——————————————————————-

    Back in 1995/1996 Commercial banks figured out how to take residential assets into securitized pools.

    Back in 1997 the gang created MERS to record the residentail transactions – warehouse lenders as intermediary funders, for example.

    By 2003 advent of Sarbanes Oxley they had to figure out how to not be accountable (CEO & CFO). I know based on research President of Wells Fargo Pete Wissinger last approval correlates to Sarbanes.

    By 2004 the refinance freenzy begins 2005-2006 out of control. Loans created for benefit of beneficiary of interest not consumer. The freenzy moved payouts from $3 to $1 to $4 to $1 by 2006 Fannie Mae purchasing on UCC side in agreements with ‘Wells Fargo’

    Loan#’s are sold at a discount to Warehouse Lenders who purchase loan#’s and funding deposited into Master Servicer Seller, funding ‘as Depositor’ Wells Fargo Asset Securities Corp. which Lehman Brothers puts on their books as an asset (the property) and did not lay any money out.

    Wells Fargo gets to collect all of the payments which are almost 100% profit.

    Structured Security Asset Corp is the SPV over SEC with Cede & Co c/o DTC beneficiary of interest Underwriter(s).

    Wells Fargo Asset Security Corp is SPV over UCC – MERS beneficiary of interest for nominee.

    Really is that simple.

    Now prove it. Get a copy of the Settlement Agent documents by legal request.

    MERS mimics DTC

    On UCC side, $1 Billion dollar portfolio of loan#’s to service on money never lent is huge.

    On SEC side, $1 Billion dollars potential to sell ‘certificates’ is huge.

    Do you see the mirror images yet?

  12. cubed2k- I have been reading your posts for some time now, I didn’t think you were the type to throw in the towel. Can you go pro se and just attack them on standing when you answer the NOD? Hell, it is worth a try. Have you pulled the instrument summary list at the county courthouse? Checked the signatures? Dates? Assignments of mortgage? MERS min #? Robosignors? Existence of entities? Are all the numbers right? I don’t like to see anyone drop out from Livinglies. Post here if help needed.

  13. Question for anyone here who knows…

    I’m using various web based ABA routing lookups and getting different answers than what I am expecting…. different answers on different sites.. I have sent an inquiry to the ABA and am waiting for a reply ,, (impatient)

    1.) What is the most accurate lookup site?
    2.) Are ABA numbers ever recycled or reused ,, is it possible the differing answers hold some truth?

    THANKS

  14. don’t know tnharry.

    Just received the servicers intent to foreclose if we do not make good on the balance owed of 34K. Benefi is fannie mae so they say.

    not sure what I will do at this point. Ignore the letter, let them go thru with foreclosure, probably have about 6 months then . then let them kick us out after they make us an offer to move for $3k.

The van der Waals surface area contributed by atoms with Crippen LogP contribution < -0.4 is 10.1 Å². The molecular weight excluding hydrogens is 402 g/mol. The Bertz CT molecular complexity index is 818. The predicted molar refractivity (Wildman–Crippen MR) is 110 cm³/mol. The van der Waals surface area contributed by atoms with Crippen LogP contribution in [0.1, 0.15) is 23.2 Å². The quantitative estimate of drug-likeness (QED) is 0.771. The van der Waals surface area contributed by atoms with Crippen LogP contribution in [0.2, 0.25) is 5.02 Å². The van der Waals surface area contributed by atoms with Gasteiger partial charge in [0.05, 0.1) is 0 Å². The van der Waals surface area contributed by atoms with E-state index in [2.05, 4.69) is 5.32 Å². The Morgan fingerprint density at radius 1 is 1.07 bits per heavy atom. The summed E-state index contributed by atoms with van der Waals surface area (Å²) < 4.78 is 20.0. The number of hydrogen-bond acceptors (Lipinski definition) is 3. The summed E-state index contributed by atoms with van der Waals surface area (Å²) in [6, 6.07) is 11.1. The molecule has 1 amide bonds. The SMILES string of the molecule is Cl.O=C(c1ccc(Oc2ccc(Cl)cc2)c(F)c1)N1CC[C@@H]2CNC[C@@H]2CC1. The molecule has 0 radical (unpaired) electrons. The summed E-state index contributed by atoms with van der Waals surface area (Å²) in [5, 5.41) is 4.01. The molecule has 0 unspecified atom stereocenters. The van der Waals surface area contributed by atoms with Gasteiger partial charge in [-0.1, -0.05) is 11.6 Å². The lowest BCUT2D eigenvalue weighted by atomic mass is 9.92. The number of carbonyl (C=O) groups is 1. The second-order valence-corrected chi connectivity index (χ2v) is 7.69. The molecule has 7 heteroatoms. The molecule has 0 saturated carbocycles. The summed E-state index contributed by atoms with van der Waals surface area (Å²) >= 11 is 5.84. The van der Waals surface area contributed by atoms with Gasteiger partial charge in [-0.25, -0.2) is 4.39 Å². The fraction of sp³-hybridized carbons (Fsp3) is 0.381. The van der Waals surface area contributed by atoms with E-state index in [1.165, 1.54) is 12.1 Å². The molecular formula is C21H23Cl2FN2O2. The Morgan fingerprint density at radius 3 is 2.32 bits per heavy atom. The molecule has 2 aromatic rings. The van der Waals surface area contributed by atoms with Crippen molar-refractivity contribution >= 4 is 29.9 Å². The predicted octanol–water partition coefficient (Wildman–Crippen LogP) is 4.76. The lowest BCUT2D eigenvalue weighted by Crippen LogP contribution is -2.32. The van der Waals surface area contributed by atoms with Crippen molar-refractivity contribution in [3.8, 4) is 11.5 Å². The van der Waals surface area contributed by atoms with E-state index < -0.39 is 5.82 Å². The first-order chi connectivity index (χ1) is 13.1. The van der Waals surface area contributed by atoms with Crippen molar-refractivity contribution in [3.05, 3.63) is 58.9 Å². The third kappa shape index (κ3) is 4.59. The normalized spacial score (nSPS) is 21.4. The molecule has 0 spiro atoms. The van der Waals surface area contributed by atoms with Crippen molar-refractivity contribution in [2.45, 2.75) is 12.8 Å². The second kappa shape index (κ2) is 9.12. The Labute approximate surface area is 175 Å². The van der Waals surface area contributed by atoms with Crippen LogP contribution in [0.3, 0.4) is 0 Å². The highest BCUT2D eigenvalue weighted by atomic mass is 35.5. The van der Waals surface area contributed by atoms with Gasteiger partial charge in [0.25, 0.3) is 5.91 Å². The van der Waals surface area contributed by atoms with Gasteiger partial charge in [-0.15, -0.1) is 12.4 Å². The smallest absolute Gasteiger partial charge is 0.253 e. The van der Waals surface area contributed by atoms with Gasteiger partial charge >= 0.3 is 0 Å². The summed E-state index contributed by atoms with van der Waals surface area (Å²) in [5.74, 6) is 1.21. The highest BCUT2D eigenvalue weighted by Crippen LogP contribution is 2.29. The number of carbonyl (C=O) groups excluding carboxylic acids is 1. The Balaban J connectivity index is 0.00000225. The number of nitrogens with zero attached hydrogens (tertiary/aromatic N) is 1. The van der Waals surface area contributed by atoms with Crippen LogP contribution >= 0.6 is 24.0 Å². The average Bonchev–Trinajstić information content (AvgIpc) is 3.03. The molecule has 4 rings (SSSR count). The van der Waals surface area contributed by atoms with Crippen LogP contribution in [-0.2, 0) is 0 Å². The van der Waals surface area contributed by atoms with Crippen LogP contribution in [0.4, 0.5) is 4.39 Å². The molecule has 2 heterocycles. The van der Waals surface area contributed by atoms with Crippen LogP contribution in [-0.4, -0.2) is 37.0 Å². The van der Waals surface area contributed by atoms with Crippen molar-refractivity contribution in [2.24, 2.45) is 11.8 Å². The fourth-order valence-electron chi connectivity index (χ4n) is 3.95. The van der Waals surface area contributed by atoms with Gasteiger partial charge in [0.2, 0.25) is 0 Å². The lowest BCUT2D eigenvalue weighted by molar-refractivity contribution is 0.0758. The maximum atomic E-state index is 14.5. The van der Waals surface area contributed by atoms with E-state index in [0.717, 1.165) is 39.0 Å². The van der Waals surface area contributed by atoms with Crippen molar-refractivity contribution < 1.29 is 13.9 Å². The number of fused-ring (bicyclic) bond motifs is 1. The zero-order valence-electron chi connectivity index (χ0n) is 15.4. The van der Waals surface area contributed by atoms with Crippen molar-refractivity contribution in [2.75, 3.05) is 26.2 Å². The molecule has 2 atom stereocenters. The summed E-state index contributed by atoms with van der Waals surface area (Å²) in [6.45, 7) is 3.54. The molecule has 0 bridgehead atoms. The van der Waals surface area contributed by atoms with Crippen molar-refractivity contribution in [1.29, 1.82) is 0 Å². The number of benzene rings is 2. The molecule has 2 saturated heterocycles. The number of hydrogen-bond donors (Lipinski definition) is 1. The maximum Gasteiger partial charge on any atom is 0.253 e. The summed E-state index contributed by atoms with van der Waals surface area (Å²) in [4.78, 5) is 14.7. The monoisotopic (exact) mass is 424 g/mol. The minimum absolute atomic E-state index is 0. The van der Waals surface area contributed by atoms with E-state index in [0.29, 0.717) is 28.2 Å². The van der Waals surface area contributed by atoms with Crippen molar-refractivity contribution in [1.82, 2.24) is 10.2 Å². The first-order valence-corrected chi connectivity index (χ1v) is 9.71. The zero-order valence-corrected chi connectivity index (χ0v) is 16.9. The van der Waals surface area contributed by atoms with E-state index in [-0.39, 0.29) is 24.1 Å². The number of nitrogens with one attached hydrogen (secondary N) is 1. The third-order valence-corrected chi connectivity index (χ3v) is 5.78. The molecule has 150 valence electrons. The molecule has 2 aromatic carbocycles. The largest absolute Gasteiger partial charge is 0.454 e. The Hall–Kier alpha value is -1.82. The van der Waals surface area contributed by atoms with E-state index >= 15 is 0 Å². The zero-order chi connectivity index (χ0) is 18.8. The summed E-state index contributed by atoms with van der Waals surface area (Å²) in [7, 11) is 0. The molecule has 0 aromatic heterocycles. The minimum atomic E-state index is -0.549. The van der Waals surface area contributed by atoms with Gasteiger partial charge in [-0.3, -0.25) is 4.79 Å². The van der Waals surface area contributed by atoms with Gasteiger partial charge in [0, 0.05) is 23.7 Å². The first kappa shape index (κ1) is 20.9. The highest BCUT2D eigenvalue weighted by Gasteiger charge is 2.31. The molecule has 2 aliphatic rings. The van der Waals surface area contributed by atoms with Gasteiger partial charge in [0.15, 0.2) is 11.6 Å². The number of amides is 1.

Or, try to fight it by filing BK. Maybe try quiet title. Maybe put forth a intent to sue motion. Not sure. Time is running out for me.

    But I do know we have paid 300k for this house over the course of 10 years, not including the upkeep, insurance, prop taxes we have paid. There is no equity. We refinanced like anybody else did to pay some bills. We are middle class to be sure. We have no other assest, no savings for retirement, we are in the 50’s. We are self employed but it’s essentially a job as no employees and we do the work.

    So I guess we paid rent and them some including the prop taxes and home insurance.

    Is it fair that somebody should get the rights to ownership of our home after all these years of 10 for which they have put nothing into it to keep the home alive which was built in 1938. I wou;dn’t mind a free home at this point in time. Shit I’ve been working all my life for somebody else, paying taxes, just living. I’m not out to get something for nothing, which is the actual definition of a criminal. So who is the criminal? I would love to talk to the actual creditor and see if we can work a deal. But the laws get in the way.

  15. Did the Gomez case in CA neutralize MERS and MIN#’s on ‘mortgage’ to mean consumers’ with intent signed deed of trust to MERS?

  16. Dear Louise,
    MIN# LPS NF ‘Warehouse Lender’

    First 7 digits MERS ORG ID

    10 Digits Sales Agreement

    Type in first sevent digits of MIN#
    https://www.mersonline.org/mers/mbrsearch/mbrsearch.htm

    Will reveal ‘member’ is this what the mortgage says?

    Origination is secret period where Loans sold at discount and purchased (funding from Warehouse Lender for who?)

    The wire transfer cashiers/check from Warehosue Lender payable to Settlement Agent.

    Like in California Settlement Agents responsible for disbursement of funding.

    What is interesting is the check treasury account located at SELLER of DISCOUNTED LOAN deposited into Corporate Securities Treasury of Wells Fargo Asset Securities Corp as Depositor for Master Servicer ‘Wells Fargo Bank NA’

    Why for art did not Lehman Bank FSB put their name and use third party to purchase funding to buy discounted loan?

  17. tnharry. They made us an unwilling unknown accessory to a crime called fraud in effect.

    Through their alleged fraud they turned our loans into unsecured debt.

    Sort of like a drug pusher using Candy coated with Heroin or Meth (and not telling the kids it is coated with drugs) and giving it out in elementary schools in order to hook kids on drugs.

    I was taught by my family as a kid that crime doesnt pay.

  18. California AG Harris promises to use False Claims Act in mortgage fraud cases

    http://www.scpr.org/news/2011/05/24/harris-promises-use-false-claims-act-mortgage-frau/

  19. @tnharry—it’s like commenter usedkarguy said …

    “Nothing left but an unsecured carcass of extinguished debts.”